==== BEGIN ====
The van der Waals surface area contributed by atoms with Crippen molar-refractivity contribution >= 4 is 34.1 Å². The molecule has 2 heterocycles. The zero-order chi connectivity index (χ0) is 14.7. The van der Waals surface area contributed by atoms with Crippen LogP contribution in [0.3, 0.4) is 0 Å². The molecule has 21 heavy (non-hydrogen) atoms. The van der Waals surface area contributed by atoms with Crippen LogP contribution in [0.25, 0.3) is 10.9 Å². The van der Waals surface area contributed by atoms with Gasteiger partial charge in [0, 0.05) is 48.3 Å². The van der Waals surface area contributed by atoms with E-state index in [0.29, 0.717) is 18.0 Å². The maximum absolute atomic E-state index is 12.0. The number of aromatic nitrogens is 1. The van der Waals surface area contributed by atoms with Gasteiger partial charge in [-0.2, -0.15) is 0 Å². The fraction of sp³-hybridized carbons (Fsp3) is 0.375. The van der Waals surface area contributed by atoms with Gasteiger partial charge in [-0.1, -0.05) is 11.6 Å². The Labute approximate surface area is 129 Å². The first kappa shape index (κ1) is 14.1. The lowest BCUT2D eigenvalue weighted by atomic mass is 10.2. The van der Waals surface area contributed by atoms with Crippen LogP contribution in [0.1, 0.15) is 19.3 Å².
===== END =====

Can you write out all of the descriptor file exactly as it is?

The van der Waals surface area contributed by atoms with Crippen molar-refractivity contribution >= 4 is 34.1 Å². The molecule has 2 heterocycles. The zero-order chi connectivity index (χ0) is 14.7. The van der Waals surface area contributed by atoms with Crippen LogP contribution in [0.3, 0.4) is 0 Å². The molecule has 21 heavy (non-hydrogen) atoms. The van der Waals surface area contributed by atoms with Crippen LogP contribution in [0.25, 0.3) is 10.9 Å². The van der Waals surface area contributed by atoms with Gasteiger partial charge in [0, 0.05) is 48.3 Å². The van der Waals surface area contributed by atoms with E-state index in [0.29, 0.717) is 18.0 Å². The maximum absolute atomic E-state index is 12.0. The number of aromatic nitrogens is 1. The van der Waals surface area contributed by atoms with Gasteiger partial charge in [-0.2, -0.15) is 0 Å². The fraction of sp³-hybridized carbons (Fsp3) is 0.375. The van der Waals surface area contributed by atoms with Gasteiger partial charge in [-0.1, -0.05) is 11.6 Å². The Labute approximate surface area is 129 Å². The first kappa shape index (κ1) is 14.1. The lowest BCUT2D eigenvalue weighted by atomic mass is 10.2. The van der Waals surface area contributed by atoms with Crippen LogP contribution in [0.1, 0.15) is 19.3 Å².